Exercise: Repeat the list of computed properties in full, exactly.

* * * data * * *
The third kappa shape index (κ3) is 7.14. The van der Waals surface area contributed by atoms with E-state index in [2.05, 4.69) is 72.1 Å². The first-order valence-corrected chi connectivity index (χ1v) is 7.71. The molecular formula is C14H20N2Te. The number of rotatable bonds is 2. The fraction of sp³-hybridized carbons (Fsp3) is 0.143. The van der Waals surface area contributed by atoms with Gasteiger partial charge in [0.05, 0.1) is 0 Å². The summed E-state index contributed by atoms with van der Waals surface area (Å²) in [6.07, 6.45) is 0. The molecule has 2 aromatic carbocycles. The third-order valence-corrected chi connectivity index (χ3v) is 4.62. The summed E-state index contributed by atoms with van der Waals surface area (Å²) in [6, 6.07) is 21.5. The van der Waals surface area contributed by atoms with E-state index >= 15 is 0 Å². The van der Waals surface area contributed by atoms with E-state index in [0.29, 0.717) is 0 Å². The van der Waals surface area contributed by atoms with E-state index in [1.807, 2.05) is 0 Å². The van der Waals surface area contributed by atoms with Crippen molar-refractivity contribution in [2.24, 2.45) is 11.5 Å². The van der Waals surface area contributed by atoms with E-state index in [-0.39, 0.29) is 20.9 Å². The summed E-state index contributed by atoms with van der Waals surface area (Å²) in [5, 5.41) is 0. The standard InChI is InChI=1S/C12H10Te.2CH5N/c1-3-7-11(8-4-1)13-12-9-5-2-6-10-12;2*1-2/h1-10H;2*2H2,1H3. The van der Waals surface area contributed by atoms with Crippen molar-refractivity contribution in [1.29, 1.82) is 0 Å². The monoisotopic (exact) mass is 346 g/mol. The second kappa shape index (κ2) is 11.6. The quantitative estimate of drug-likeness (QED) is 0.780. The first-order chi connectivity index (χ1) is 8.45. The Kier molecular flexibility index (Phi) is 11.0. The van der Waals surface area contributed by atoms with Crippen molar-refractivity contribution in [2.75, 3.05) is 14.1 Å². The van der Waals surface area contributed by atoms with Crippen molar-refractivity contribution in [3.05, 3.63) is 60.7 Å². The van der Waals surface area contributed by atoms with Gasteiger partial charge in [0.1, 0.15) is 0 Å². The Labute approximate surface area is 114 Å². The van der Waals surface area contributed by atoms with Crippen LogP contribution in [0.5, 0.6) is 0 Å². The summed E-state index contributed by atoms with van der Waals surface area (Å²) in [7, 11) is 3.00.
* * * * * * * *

The third kappa shape index (κ3) is 7.14. The van der Waals surface area contributed by atoms with E-state index in [2.05, 4.69) is 72.1 Å². The first-order valence-corrected chi connectivity index (χ1v) is 7.71. The molecular formula is C14H20N2Te. The number of rotatable bonds is 2. The fraction of sp³-hybridized carbons (Fsp3) is 0.143. The van der Waals surface area contributed by atoms with Gasteiger partial charge in [0.05, 0.1) is 0 Å². The summed E-state index contributed by atoms with van der Waals surface area (Å²) in [6.07, 6.45) is 0. The molecule has 2 aromatic carbocycles. The third-order valence-corrected chi connectivity index (χ3v) is 4.62. The summed E-state index contributed by atoms with van der Waals surface area (Å²) in [6, 6.07) is 21.5. The van der Waals surface area contributed by atoms with E-state index >= 15 is 0 Å². The van der Waals surface area contributed by atoms with E-state index in [0.29, 0.717) is 0 Å². The van der Waals surface area contributed by atoms with E-state index in [1.807, 2.05) is 0 Å². The van der Waals surface area contributed by atoms with Crippen molar-refractivity contribution in [2.24, 2.45) is 11.5 Å². The van der Waals surface area contributed by atoms with E-state index in [-0.39, 0.29) is 20.9 Å². The summed E-state index contributed by atoms with van der Waals surface area (Å²) in [5, 5.41) is 0. The standard InChI is InChI=1S/C12H10Te.2CH5N/c1-3-7-11(8-4-1)13-12-9-5-2-6-10-12;2*1-2/h1-10H;2*2H2,1H3. The van der Waals surface area contributed by atoms with Crippen molar-refractivity contribution in [1.29, 1.82) is 0 Å². The monoisotopic (exact) mass is 346 g/mol. The second kappa shape index (κ2) is 11.6. The quantitative estimate of drug-likeness (QED) is 0.780. The first-order chi connectivity index (χ1) is 8.45. The Kier molecular flexibility index (Phi) is 11.0. The van der Waals surface area contributed by atoms with Crippen molar-refractivity contribution in [2.75, 3.05) is 14.1 Å². The van der Waals surface area contributed by atoms with Crippen molar-refractivity contribution in [3.05, 3.63) is 60.7 Å². The van der Waals surface area contributed by atoms with Gasteiger partial charge in [0.1, 0.15) is 0 Å². The Labute approximate surface area is 114 Å². The van der Waals surface area contributed by atoms with Crippen LogP contribution in [0.5, 0.6) is 0 Å². The summed E-state index contributed by atoms with van der Waals surface area (Å²) in [7, 11) is 3.00.